The Toyota Venza didn't revitalize the station wagon segment, but it provided roomy transportation over its seven years of production.
It's been decades since midsize wagons were the vehicle of choice for American families. They've long since been replaced by minivans, SUVs and crossovers. Despite the incredible successes of Toyota's own entries in those categories — namely, the Highlander, RAV4 and Sienna — the automaker saw an opportunity in the late 2000s to revive interest in the stagnant station wagon market.
The sleekly styled Toyota Venza was the result. New for the 2009 model year, it boasted carlike handling, good fuel economy and plenty of versatility. Though it lacked the ruggedness inherent in an SUV or the option for a third-row seat, the Venza was an otherwise ideal choice for families. It ultimately failed to reignite the wagon market, but Toyota's storied reliability and attractive secondhand prices make the Venza an ideal used car for families in need of extra cargo room.
Used Toyota Venza Models
The Toyota Venza is related to Toyota's Camry sedan, so in a way you could think of it as a beefed-up Camry wagon. It sits relatively low to the ground, which makes it easier for passengers to get in and out. There's seating for up to five people, as no third-row seat is offered. Toyota built in plenty of storage nooks and crannies to keep things organized, and there are plenty of cupholders, too. Cargo capacity with the rear seats folded down is just north of 70 cubic feet, which should suffice for most families.
Late-model Venzas were offered in LE, XLE and Limited trim levels. Standard feature highlights for the LE included alloy wheels, a rearview camera, a touchscreen infotainment interface, a power driver seat, Bluetooth, satellite radio and a USB port. Stepping up to the XLE added keyless entry and ignition, a power liftgate, Toyota's Entune smartphone integration system, a rearview camera, leather upholstery, heated front seats and an upgraded infotainment system. The Limited tops it off with xenon headlamps, a panoramic sunroof, front and rear parking sensors, a navigation system and an upgraded sound system.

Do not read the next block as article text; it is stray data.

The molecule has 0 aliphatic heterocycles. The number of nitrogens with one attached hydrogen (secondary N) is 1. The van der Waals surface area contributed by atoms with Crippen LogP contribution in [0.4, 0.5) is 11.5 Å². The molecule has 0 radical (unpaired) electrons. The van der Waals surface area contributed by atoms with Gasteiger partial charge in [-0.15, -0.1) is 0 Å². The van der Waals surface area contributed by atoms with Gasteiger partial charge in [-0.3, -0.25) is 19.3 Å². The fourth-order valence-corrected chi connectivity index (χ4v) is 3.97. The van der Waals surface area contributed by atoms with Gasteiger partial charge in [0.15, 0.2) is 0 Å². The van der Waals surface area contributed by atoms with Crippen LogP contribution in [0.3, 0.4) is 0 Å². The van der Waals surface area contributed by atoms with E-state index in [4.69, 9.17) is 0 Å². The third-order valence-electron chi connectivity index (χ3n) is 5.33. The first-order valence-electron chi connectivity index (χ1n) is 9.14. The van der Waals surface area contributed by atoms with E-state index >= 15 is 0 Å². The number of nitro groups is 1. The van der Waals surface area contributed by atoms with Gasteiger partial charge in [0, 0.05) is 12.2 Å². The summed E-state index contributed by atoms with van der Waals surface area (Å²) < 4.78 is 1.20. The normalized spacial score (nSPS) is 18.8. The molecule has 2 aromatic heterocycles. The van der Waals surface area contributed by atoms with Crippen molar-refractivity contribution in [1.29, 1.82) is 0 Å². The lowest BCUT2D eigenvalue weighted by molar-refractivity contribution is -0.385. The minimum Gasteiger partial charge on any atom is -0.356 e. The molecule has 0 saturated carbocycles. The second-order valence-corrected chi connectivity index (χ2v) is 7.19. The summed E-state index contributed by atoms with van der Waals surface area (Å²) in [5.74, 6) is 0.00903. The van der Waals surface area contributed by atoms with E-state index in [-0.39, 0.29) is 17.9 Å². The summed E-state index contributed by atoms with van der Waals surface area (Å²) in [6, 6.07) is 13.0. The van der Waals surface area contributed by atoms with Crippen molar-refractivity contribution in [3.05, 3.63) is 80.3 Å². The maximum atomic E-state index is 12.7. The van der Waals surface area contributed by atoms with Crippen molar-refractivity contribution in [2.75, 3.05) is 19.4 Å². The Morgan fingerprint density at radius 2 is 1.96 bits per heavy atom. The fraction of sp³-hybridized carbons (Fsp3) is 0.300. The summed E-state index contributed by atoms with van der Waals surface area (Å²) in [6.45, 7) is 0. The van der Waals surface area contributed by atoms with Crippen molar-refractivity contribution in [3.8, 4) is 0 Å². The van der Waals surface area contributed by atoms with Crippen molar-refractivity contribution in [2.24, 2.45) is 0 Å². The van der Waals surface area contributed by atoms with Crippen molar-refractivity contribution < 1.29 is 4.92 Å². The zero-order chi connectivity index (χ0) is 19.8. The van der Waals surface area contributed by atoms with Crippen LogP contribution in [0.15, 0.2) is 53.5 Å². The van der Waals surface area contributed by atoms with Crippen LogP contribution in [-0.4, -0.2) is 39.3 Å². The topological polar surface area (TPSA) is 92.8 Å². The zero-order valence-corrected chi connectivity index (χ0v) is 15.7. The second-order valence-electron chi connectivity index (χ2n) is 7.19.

Two engines were offered, depending on which trim you ordered. Standard on the LE and XLE was a 2.7-liter four-cylinder that made 181 horsepower and 182 pound-feet of torque. Optional on the XLE and standard on the Limited was a more robust 3.5-liter V6 that cranked out 268 hp and 246 lb-ft of torque. Both engines were mated to a six-speed automatic transmission that sent power to the front wheels. All-wheel drive was optional for either engine, but the Limited came only in AWD. Towing capacity when properly equipped was 3,500 pounds.
Driving the Toyota Venza wasn't a sporty experience, but in reviews, we found this tall wagon handled reasonably well on curvy roads given its utilitarian purpose. On the highway, the overall ride was quite comfortable. The base four-cylinder engine provided adequate power to motivate this sizable wagon, although the V6 was obviously the way to go if passing folks on the highway took precedence over achieving the best fuel economy. In terms of everyday usability, the Venza was an excellent, highly refined choice for just about anyone who needed to haul kids, pets, scuba gear, golf clubs and other family recreational cargo.
The Toyota Venza debuted for the 2009 model year and received only minor changes over its production run. From 2009 to 2011 Toyota sold the Venza with just optional packages rather than the more traditional trim level structure implemented for '12. The '13 model gained the Entune smartphone integration system and a slight exterior styling update. For '14, power-folding mirrors and parking sensors were added to the equipment roster, and in '15, the final year for Venza production, the 6.1-inch touchscreen and rearview camera were added to base models.